Note that I didn’t wait to get responses on the full before querying everyone. I only got two rejections on the full before getting my first offer, but if I did, I would have missed an opportunity to revise — so I was a definitely more impatient than I would generally recommend.
6. Choose an agent who’s truly excited
After you send out your queries, there’s a whole lot of waiting involved. But once you’re lucky enough to land an offer (or multiple offers!), it’s time to decide what to do.
Sales experience and agency clout are definitely factors you want to consider. But for me, so much hinged on the phone call. I wanted an agent who was super excited about my book, and whose vision was most in line with mine. It doesn’t matter how great an agent looks on paper — if they’re not ecstatic about your book, they might not be the best advocate for it once it’s time to pitch it to editors. Excitement matters so much.
Also think about who offered the best feedback that’s consistent with your own vision for the book, and who wants to work with you to polish it before going on submission. Of course, this depends on how much editorial feedback you’re looking for. If you want an agent who ensures your MS is in the best shape possible before submitting, you might choose one who had more feedback to offer. Conversely, you might not want to make edits that would significantly change your story. I’ve heard of authors who’ve been in revision hell with an agent for a year or more before going on submission (or parting ways, because enough was enough). This is all definitely a personal preference and judgement call you need to make yourself. Trust your gut on this one.
Also, talk to a few of each agent’s clients. Ask them about what it was like to be on submission, what the agent’s editorial feedback looked like, what communication is like, and what red flags to look out for. Seeking out former clients can be even more telling (you can do this without reaching out to them if you have mad Googling skills and if they blogged about the experience).
A note about pitch contests…
I’ve never participated in the more time-intensive pitch contests like Pitch Wars, so unfortunately I can’t speak to those (sorry!). But I can speak to Twitter pitch contests, since I signed with my first agent in 2014 thanks to #PitMad. These contests can be fantastic opportunities, but here are a few words of advice:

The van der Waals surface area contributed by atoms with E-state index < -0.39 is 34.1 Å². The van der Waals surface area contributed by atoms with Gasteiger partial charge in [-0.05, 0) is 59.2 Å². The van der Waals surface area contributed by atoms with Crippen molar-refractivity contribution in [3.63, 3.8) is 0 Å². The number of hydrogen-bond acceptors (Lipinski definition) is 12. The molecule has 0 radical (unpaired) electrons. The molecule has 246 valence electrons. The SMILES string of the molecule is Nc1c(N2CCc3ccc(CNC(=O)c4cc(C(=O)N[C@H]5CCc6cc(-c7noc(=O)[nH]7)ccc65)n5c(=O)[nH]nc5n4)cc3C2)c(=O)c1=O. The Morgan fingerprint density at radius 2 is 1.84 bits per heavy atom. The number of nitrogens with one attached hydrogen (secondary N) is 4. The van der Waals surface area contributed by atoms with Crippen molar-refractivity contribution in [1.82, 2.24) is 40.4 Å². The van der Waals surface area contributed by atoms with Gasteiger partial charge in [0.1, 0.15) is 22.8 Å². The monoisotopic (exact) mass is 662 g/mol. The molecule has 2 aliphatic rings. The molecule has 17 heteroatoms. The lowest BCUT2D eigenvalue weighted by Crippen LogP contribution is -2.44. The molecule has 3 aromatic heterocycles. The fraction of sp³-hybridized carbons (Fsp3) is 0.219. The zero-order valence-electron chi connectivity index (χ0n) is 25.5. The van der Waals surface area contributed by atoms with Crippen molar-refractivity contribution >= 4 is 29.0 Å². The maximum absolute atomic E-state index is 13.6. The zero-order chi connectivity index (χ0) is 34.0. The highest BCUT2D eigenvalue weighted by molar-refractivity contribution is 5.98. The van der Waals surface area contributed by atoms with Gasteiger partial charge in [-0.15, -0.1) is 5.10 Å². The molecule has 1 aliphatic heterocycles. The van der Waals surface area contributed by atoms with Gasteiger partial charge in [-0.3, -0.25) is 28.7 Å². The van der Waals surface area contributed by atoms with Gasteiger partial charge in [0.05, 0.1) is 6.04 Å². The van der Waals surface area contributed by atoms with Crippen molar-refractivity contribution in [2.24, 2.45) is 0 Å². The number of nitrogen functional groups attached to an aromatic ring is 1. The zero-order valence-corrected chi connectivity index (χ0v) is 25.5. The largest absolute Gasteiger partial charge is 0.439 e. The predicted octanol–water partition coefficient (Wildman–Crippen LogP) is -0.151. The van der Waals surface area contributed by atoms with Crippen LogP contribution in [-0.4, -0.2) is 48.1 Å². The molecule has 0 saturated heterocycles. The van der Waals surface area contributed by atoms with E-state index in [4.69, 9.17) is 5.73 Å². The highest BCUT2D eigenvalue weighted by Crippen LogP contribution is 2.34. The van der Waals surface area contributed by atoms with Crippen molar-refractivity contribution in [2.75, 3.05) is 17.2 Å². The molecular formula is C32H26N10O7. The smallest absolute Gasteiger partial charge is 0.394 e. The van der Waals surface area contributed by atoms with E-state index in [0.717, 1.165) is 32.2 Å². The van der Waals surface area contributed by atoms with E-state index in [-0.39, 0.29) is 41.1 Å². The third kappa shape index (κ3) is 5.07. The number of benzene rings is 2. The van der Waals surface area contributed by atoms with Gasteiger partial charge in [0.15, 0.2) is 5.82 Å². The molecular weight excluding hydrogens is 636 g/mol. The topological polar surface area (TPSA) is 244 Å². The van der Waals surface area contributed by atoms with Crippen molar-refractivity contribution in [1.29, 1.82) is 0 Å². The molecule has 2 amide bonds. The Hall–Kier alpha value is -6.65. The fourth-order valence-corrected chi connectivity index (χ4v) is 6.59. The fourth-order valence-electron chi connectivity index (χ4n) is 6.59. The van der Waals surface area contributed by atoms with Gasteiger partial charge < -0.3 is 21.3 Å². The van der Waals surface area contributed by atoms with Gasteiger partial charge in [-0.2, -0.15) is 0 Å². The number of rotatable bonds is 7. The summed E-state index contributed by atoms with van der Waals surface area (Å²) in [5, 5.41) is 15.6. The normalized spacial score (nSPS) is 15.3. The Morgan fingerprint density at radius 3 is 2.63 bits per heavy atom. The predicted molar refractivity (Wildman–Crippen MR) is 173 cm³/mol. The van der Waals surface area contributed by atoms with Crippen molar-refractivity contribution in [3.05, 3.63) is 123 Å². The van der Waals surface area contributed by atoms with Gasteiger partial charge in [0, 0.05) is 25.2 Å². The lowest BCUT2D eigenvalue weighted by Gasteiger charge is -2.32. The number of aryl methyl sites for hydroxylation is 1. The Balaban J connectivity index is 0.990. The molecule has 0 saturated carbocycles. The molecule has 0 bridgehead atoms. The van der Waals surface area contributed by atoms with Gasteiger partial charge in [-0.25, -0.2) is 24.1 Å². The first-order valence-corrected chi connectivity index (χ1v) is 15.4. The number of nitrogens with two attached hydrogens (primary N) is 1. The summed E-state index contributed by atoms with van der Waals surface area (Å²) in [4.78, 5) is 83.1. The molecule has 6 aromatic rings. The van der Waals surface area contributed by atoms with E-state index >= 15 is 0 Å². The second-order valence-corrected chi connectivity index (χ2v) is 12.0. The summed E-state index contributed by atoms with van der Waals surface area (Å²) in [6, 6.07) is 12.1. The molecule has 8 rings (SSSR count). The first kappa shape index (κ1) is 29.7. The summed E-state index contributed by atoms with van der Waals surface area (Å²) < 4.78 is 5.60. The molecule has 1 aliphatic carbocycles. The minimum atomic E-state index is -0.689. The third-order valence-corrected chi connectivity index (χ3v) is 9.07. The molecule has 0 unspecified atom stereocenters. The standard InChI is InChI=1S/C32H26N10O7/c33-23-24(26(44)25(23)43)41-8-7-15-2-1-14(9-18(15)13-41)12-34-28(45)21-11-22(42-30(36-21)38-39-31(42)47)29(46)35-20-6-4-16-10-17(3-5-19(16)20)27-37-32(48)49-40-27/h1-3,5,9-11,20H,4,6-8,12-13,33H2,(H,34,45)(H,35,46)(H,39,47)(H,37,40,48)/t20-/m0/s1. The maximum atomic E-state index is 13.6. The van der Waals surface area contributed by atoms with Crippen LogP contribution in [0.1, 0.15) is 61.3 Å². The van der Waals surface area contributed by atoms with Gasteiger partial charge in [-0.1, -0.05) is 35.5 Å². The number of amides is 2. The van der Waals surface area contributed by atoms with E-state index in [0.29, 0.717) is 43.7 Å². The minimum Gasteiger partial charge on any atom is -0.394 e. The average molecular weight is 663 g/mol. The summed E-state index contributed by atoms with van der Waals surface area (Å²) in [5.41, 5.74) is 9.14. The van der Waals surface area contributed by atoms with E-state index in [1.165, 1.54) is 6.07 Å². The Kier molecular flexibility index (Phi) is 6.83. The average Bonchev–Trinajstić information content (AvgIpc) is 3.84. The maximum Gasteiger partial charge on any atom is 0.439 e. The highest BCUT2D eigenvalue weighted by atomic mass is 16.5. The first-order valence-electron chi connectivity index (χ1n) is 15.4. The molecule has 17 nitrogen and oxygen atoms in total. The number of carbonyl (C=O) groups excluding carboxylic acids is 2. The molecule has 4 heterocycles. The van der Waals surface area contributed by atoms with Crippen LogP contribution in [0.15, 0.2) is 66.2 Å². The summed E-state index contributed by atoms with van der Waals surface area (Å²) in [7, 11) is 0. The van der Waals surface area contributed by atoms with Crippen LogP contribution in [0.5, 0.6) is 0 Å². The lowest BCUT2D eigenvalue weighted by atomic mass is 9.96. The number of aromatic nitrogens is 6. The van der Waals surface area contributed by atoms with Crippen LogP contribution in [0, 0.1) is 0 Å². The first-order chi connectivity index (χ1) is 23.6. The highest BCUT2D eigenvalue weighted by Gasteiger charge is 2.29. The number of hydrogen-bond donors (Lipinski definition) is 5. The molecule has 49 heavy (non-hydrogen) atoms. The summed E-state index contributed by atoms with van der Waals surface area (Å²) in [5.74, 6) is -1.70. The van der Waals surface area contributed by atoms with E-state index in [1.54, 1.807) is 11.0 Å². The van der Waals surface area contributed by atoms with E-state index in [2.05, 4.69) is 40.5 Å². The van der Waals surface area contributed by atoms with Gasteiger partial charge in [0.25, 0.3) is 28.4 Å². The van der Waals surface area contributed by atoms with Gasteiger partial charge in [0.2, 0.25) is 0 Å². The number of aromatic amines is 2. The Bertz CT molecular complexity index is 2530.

Do your research first. (There’s a theme here. Can you spot it?)
When I finished my first book almost four years ago, #PitMad happened to take place that week. I participated, and four days later, I got my first offer of rep. That might seem like a dream scenario, but I hadn’t had the chance to query the normal way yet — and once you get your first offer, you’re supposed to stop querying. I could only nudge the dozen or so agents I’d queried, mostly from #PitMad likes.
Not only that, but I didn’t know what to look for in an agent. I didn’t know what level of experience in my genre was ideal, what relationships with editors to look for, or what communication issues to avoid. I hadn’t had the chance to learn. And by the time I had five offers two weeks later, I had no solid basis for deciding between them. I didn’t have many friends in the industry yet to ask their advice. I KNEW NOTHING.
So make sure you’ve done your research before participating in any Twitter pitch contests, and perhaps give yourself a chance to query normally first, since not all agents participate in those contests. But then pitch away! These contests can be fantastic ways to get agents’ attention, and to make life-long friends in the publishing community.
That’s all I got!
I hope this helps at least one person readying for the query trenches. As for me, I’m SO FREAKING EXCITED to be working with Jim now. I’m so glad I decided to give traditional publishing another shot, and so grateful to my CPs and friends for cheering me on. And I look forward to seeing what the future will bring. Wish me luck!